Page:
– user2168
    Commented May 5, 2014 at 3:52
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    $\begingroup$ Actually, gyroscopic effects make very little contribution to the stability of bicycles, as shown by experiments by David Jones in the late 1960s. For more details, see Lowell and McKell, *The Stability of Bicycles (American Journal of Physics, vol 50, no 12, pp. 1106-12, 1982; PDF). $\endgroup$ Commented May 5, 2014 at 18:46
  • 4
    $\begingroup$ Physics SE on the subject of bycicle stability: little to do with gyroscopic inertia. $\endgroup$
    – E.P.
    Commented Jul 3, 2016 at 1:31

Spinning wheels are not a problem in fixed undercarriage aircraft, there's no good reason to tap the brakes after takeoff if the gear is nailed down. I suspect you answered your own question when you theorized that they may have simply copied that part of the manual.

From a wear perspective you may save some wear on the bearings by stopping the wheels spinning, but since you are using the brake pads to do it it's likely less overall wear just to let them stop naturally.

CLimbout is a busy time, anything that adds workload without a benefit shouldn't be on a checklist. I'd say you are probably safe to ignore that in a TB-10, however that is just my opinion and it may be worth contacting a TB-10 club and asking them what they think.


It's strictly done to stop the wheels from vibrating as they wind down, which can scare the pax and sometimes the pilot at first. Light aircraft wheels don't get any kind of post-install mass balance until they get to a certain size (and even large wheel assemblies on airliners are only statically balanced in a static rig they way motorcycle tires are done - you won't find any automotive style wheel balancers at an aircraft shop).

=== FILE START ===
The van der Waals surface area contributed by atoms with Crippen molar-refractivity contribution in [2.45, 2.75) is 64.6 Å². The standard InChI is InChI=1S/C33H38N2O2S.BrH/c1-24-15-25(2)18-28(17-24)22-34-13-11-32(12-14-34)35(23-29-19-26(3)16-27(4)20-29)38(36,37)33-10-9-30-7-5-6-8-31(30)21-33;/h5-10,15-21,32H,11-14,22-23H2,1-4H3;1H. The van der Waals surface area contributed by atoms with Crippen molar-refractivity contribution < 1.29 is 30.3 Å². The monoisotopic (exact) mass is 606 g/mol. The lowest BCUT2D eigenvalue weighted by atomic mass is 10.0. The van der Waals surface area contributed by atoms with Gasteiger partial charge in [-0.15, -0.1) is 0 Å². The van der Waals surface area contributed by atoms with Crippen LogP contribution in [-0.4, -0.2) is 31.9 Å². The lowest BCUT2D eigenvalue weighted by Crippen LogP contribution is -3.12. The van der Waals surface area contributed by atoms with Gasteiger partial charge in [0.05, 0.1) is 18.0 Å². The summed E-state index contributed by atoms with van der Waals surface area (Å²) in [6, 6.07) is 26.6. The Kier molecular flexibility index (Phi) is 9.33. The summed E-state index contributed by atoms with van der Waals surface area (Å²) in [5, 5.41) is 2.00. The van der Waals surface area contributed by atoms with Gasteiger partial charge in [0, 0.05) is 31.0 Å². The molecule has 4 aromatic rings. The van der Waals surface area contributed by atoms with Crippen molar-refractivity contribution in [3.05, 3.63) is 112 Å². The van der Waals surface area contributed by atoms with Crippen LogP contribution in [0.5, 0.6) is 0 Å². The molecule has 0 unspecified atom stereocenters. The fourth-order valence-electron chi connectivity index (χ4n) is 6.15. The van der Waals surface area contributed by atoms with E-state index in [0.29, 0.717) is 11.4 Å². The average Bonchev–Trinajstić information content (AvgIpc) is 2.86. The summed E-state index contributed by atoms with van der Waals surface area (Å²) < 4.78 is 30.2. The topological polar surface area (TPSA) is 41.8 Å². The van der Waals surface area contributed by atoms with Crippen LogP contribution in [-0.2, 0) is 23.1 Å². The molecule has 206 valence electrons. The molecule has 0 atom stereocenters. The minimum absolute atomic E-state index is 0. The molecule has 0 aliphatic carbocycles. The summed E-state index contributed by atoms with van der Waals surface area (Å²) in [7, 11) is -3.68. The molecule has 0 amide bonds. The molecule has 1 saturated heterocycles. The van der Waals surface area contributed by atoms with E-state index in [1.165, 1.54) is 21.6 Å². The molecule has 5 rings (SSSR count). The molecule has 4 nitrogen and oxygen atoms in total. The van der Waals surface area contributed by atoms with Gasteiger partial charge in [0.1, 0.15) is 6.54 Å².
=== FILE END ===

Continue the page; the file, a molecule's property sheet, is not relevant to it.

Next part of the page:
For light aircraft tires, there is a marked light spot (a yellow or red dot) on the tire that you put next to the air valve when you mount the tire in the wheel halves. That gets you fairly close to balance, but they are never perfectly balanced, and this isn't really a problem except when they are spinning freely on the spring of the gear leg, where they will vibrate in phase as the spin rpm matches the natural frequency of the gear assembly slowing down. This is most pronounced on spring steel gear legs.

Airliners do it automatically on the main gears by applying the brakes (vibrating main gear tires on spin down would really terrify the pax!), and nose wheels are done by snubber pads in the gear well that rub on the tread as the wheels come up. It's not unusual for flight crews to snag nose gear tires that vibrate like crazy before the snubber blocks stop the wheels.

  • $\begingroup$ I think you have the red dot info backward. "Set the outboard half in the tire. Align red-dot on tire with the wheel valve or wheel's heaviest point if indicated. Align bolt holes in accordance with manufacturer's instructions." bridgestone.com/products/speciality_tires/aircraft/candm/… $\endgroup$
    – JScarry
    Commented Nov 21, 2020 at 18:46
  • $\begingroup$ Yeah a little mental carelessness. Fixed thanks. $\endgroup$
    – John K
    Commented Nov 21, 2020 at 21:39

1) The spinning wheels will cause vibrations until they are stopped.

2) It is good practice to stop your wheel after you lift off due to flailing tread. Flailing tread can do a lot of damage, especially if it becomes thrown tread. After you stop the tire rotation, it just becomes "hanging tread" and will not do any damage. This is why commercial airlines have systems in place to automatically apply the brakes on retraction and the nose tires get pressed against "spin brakes." Also by learning the practice with fixed gear aircraft, it is more likely to be second nature when you move up to retractable gear.


I was told to do the same thing. They said that once the wheels started spinning (from take-off) they often didn't stop: the air flow tends to keep them going once they are spinning. It has a slight effect on bearing wear.

I just thought a 2nd reason now: when you land if they are already spinning, then when you land, they don't need anymore energy to get up to speed. But you'd rather they DID require some energy, that would help you slow down. Might be quite small though, I haven't calculated it.

But I doubt that it's a big deal either way.

  • $\begingroup$ Aircraft tires on most fixed gear planes generally DO stop spinning pretty quickly. Fly or ride along in an aircraft with wheels visible from the cockpit and you will see them stop pretty soon after liftoff. $\endgroup$
    – J W
    Commented Feb 7, 2016 at 20:15